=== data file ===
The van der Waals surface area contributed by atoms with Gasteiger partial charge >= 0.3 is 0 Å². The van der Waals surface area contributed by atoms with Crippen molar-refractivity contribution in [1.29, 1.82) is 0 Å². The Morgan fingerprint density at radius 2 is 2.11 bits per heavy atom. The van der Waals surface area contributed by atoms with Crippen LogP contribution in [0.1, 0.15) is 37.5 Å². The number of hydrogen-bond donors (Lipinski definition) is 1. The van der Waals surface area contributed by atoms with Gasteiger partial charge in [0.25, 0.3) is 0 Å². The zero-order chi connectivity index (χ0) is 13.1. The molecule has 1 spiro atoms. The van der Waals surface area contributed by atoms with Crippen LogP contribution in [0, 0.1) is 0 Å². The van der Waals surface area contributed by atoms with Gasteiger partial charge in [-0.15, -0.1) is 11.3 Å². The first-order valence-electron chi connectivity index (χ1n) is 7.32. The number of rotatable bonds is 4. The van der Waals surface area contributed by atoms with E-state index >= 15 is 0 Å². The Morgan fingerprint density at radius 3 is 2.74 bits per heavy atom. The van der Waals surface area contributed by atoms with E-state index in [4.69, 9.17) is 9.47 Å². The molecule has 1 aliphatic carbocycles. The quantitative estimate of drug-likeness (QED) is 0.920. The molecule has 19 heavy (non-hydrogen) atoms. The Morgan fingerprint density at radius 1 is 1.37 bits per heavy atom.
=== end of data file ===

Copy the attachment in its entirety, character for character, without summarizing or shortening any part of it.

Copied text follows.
The van der Waals surface area contributed by atoms with Gasteiger partial charge >= 0.3 is 0 Å². The van der Waals surface area contributed by atoms with Crippen molar-refractivity contribution in [1.29, 1.82) is 0 Å². The Morgan fingerprint density at radius 2 is 2.11 bits per heavy atom. The van der Waals surface area contributed by atoms with Crippen LogP contribution in [0.1, 0.15) is 37.5 Å². The number of hydrogen-bond donors (Lipinski definition) is 1. The van der Waals surface area contributed by atoms with Gasteiger partial charge in [0.25, 0.3) is 0 Å². The zero-order chi connectivity index (χ0) is 13.1. The molecule has 1 spiro atoms. The van der Waals surface area contributed by atoms with Crippen LogP contribution in [0, 0.1) is 0 Å². The van der Waals surface area contributed by atoms with Gasteiger partial charge in [-0.15, -0.1) is 11.3 Å². The first-order valence-electron chi connectivity index (χ1n) is 7.32. The number of rotatable bonds is 4. The van der Waals surface area contributed by atoms with E-state index >= 15 is 0 Å². The Morgan fingerprint density at radius 3 is 2.74 bits per heavy atom. The van der Waals surface area contributed by atoms with E-state index in [4.69, 9.17) is 9.47 Å². The molecule has 1 aliphatic carbocycles. The quantitative estimate of drug-likeness (QED) is 0.920. The molecule has 19 heavy (non-hydrogen) atoms. The Morgan fingerprint density at radius 1 is 1.37 bits per heavy atom.